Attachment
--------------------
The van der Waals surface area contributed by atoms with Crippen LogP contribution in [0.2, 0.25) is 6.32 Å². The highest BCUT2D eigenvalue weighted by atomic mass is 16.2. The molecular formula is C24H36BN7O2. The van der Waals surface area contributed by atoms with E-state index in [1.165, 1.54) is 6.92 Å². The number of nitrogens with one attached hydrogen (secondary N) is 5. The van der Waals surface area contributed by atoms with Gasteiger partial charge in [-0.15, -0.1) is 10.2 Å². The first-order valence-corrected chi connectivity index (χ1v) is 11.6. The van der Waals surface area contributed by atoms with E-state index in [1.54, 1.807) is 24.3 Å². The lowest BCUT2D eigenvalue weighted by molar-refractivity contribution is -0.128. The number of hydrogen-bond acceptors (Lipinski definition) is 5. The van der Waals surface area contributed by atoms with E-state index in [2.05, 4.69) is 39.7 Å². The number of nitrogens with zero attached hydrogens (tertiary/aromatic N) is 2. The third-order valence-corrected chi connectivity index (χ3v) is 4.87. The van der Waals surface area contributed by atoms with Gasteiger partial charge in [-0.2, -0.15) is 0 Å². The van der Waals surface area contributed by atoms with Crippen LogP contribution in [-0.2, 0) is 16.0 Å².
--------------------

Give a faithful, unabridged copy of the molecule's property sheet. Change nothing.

The van der Waals surface area contributed by atoms with Crippen LogP contribution in [0.2, 0.25) is 6.32 Å². The highest BCUT2D eigenvalue weighted by atomic mass is 16.2. The molecular formula is C24H36BN7O2. The van der Waals surface area contributed by atoms with E-state index in [1.165, 1.54) is 6.92 Å². The number of nitrogens with one attached hydrogen (secondary N) is 5. The van der Waals surface area contributed by atoms with Gasteiger partial charge in [-0.15, -0.1) is 10.2 Å². The first-order valence-corrected chi connectivity index (χ1v) is 11.6. The van der Waals surface area contributed by atoms with E-state index in [1.54, 1.807) is 24.3 Å². The lowest BCUT2D eigenvalue weighted by molar-refractivity contribution is -0.128. The number of hydrogen-bond acceptors (Lipinski definition) is 5. The van der Waals surface area contributed by atoms with E-state index in [2.05, 4.69) is 39.7 Å². The number of nitrogens with zero attached hydrogens (tertiary/aromatic N) is 2. The third-order valence-corrected chi connectivity index (χ3v) is 4.87. The van der Waals surface area contributed by atoms with Gasteiger partial charge in [-0.2, -0.15) is 0 Å². The van der Waals surface area contributed by atoms with Crippen LogP contribution in [-0.2, 0) is 16.0 Å².